New TDS/TCS regime from July 1 – are you ready? – The Economic Times

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The new provision coming into effect requires both sellers and buyers to undertake due diligence w.r.t. tax return filing status of the other party where aggregate TDS/TCS credit is at least Rs 50,000.

The tax administration‘s fascination with ‘data’ collection has been a hallmark of India’s tax policy in the recent years. Introduction of technology led GST regime in India paved the way for granular transaction level reporting for indirect tax purposes. This was followed by introduction of Tax Collection at Source (TCS) on sale of goods last year where seller was entrusted with the responsibility to collect Income-tax at 0.1% from buyer, subject to certain conditions.

In what is popularly seen as a course correct, the Finance Act, 2021 shifted the compliance burden from seller to buyer by introducing Tax Deduction at Source (TDS) on purchase of goods, subject to similar conditions w.e.f. 1 July 2020.


This means that the IT changes done by India Inc last year to comply with new TCS provisions may no longer be as relevant and new changes would be required to be implemented to gear up the systems to handle TDS on purchase of goods as well as the interplay between TCS and TDS provisions.

This is because introduction of TDS on purchase of goods exponentially expands TDS net and the interplay between TDS and TCS provisions requires validation of buyer’s turnover and transaction amount. Where transaction value exceeds Rs 50 lakh and buyer’s turnover exceeds Rs 10 crores in the earlier year, TDS would apply over TCS. For sale transactions involving motor vehicle, tendu leaves, scrap, etc., TCS continues to apply. There are also certain interpretational issues (inclusion of GST in consideration, application on new companies in the year of incorporation, transitional issues, etc.) associated with levy of TDS as well as the interplay with TCS.

The other new provision coming into effect from 1 July 2021 is the one which requires both sellers and buyers to undertake due diligence w.r.t. tax return filing status of the other party where aggregate TDS/TCS credit is at least Rs 50,000. Where the payee is found to have not satisfied the due diligence tests, the payer is required to deduct tax at higher punitive rates as specified in the law, which could be higher of twice the normal rate or 5%. This due diligence requirement is applicable to most of TDS provisions on resident payments like shareholder dividends, service payments to vendors, rent, etc. but does not apply to salary, winnings from lottery/ crossword puzzle, etc. Similar is the expectation from the seller who needs to collect TCS from the buyer at a higher rate if the buyer does not satisfy the due diligence tests.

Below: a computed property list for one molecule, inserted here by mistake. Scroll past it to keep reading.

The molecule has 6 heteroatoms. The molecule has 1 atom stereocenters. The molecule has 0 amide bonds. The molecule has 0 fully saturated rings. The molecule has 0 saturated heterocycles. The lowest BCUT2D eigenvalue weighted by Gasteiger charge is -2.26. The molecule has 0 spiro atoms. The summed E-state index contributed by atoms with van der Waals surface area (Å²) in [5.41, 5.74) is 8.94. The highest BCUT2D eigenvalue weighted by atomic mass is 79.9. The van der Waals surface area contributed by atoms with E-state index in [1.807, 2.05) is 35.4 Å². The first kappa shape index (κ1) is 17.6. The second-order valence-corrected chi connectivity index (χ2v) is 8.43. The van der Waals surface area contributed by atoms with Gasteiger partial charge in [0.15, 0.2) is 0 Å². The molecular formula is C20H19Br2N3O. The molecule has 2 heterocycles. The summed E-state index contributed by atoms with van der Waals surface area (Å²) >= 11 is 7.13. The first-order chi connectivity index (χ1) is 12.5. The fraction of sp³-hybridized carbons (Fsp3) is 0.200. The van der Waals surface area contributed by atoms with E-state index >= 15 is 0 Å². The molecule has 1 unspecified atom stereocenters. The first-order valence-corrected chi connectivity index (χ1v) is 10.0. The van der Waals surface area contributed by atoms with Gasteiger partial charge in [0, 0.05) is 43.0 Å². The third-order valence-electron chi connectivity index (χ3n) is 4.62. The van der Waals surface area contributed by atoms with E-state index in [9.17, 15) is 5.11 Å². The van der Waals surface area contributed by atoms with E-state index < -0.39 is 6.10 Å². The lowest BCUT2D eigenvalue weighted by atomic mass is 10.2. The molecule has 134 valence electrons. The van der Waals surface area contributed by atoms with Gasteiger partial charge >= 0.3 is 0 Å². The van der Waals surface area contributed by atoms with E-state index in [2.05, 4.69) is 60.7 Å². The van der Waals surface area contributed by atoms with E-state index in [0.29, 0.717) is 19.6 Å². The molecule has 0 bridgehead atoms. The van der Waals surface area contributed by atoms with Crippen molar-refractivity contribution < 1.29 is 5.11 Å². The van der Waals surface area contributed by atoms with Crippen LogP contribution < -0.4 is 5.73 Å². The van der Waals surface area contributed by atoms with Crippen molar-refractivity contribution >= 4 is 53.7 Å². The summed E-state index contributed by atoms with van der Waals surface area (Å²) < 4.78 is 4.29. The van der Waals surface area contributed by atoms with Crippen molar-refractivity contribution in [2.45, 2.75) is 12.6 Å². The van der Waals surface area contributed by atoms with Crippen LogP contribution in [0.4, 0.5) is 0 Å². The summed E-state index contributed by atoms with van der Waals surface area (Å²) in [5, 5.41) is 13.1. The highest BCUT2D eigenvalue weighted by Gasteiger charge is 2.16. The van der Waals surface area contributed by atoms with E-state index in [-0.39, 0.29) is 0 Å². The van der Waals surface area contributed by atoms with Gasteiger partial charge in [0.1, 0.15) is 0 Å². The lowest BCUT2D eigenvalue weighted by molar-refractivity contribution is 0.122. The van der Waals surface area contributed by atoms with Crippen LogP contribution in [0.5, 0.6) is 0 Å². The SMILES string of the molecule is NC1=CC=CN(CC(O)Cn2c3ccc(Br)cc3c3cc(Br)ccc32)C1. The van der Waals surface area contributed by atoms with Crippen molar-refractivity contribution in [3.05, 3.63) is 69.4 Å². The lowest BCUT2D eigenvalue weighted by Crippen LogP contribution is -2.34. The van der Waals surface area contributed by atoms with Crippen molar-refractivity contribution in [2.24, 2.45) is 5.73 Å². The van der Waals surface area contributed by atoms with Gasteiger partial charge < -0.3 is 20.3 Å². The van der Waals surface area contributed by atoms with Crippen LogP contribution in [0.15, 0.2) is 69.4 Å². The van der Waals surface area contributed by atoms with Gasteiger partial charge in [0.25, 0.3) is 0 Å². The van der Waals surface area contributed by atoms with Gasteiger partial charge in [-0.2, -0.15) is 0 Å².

While the larger intent behind the above provisions is to push the compliance index, this can easily be a nightmare for India Inc because of the onerous due diligence requirement. But one must laud the tax administration for the recent launch of the compliance functionality ” Compliance Check for Section 206AB and 206CC“which allows taxpayers to look up PAN (individual/bulk) of the other party to perform the due diligence tests. CBDT has also issued a guide covering the procedural aspects in detail.

Considering the language of the provisions, India Inc would be required to undertake this due diligence at least twice in a year. However, the recent CBDT Circular provides a welcome relief by restricting the need for second due diligence to only those parties who fail the first one. CBDT has also clarified that even a belated tax return filing will help the taxpayer to escape from such punitive provisions.

While compliance check functionality by the tax administration should take some burden off India Inc’s shoulders, one must not discount the need for turnover confirmation from customers to ascertain whether transaction should be subjected to TCS or TDS. Additionally, smarter ways to determine applicable TDS/TCS section and corresponding rates would need to be adopted considering this massive surge in number of transactions that would now be subjected to TDS or TCS to efficiently handle compliance and reporting requirements. IT systems will have to be updated to create necessary flags basis the output generated by the compliance check functionality. One may also see sellers renegotiating contracts with buyers to include indemnity clauses to cover potential liabilities arising out of reliance placed on buyer’s declarations.

All in all, this is a significant revamp of TDS and TCS provisions, which will help the tax administration in creating a comprehensive data lake. What needs to be seen is whether India Inc proactively finds efficient ways to handle increasing compliance and reporting landscape or if the above provisions would give rise to new litigation before the dust finally settles.

Ashish Jain is Tax Partner, EY India. Rohan Tanwani, senior tax professional, EY also contributed to the article)

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